Statistics for Environmental Engineers

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The time series plot gives a good impression about variability and randomness. The probability plot shows how frequently any particular value has occurred. The probability plot can be used to estimate the median value. If the median is above the MDL, draw a smooth curve through the plotted points and estimate the median directly. If the median is below the MDL, extrapolation will often be justified on the basis of experience with similar data sets. If the data are distributed normally, the median is also the arithmetic mean. If the distribution is lognormal, the median is the geometric mean.


The precision of the estimated mean and variances becomes progressively worse as the fraction of observations censored increases. Comparative studies (Gilliom and Helsel, 1986; Haas and Scheff, 1990; Newman et al., 1989) on simulated data show that Cohen’s method works quite well for up to 20% censoring. Of the methods studied, none was always superior, but Cohen’s was always one of the best. As the extent of censoring reaches 20 to 50%, the estimates suffer increased bias and variability.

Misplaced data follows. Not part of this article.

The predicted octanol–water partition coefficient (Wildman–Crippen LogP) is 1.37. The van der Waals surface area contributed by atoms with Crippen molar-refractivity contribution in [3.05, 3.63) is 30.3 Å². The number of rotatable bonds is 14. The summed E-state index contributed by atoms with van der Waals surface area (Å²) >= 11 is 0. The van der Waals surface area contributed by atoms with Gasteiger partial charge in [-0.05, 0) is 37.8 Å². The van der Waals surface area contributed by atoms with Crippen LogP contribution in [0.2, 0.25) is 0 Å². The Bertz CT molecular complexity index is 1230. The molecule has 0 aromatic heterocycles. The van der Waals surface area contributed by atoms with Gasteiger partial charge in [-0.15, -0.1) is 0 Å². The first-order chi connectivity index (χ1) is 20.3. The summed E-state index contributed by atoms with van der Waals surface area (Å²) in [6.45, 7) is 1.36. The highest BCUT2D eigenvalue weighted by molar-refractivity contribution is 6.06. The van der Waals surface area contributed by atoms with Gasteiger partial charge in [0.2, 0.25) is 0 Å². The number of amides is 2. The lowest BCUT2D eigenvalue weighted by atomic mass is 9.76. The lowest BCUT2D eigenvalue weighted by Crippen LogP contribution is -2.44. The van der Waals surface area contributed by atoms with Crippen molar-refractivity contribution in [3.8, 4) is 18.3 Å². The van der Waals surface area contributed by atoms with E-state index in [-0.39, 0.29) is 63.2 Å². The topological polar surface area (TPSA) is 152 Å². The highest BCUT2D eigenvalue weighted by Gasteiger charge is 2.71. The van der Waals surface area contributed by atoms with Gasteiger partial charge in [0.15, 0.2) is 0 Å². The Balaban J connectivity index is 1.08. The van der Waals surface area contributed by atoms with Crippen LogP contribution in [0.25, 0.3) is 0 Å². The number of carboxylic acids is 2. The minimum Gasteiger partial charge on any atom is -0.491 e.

Historical records of environmental data often consist of information combined from several different studies that may be censored at different detection limits. Older data may be censored at 1 mg/L while the most recent are censored at 10 ^g/L. Cohen (1963), Helsel and Cohen (1988), and NCASI (1995) provide methods for estimating the mean and variance of progressively censored data sets.


The Cohen method is easy to use for data that have a normal or lognormal distribution. Many sets of environmental samples are lognormal, at least approximately, and a log transformation can be used. Failing to transform the data when they are skewed causes serious bias in the estimates of the mean.

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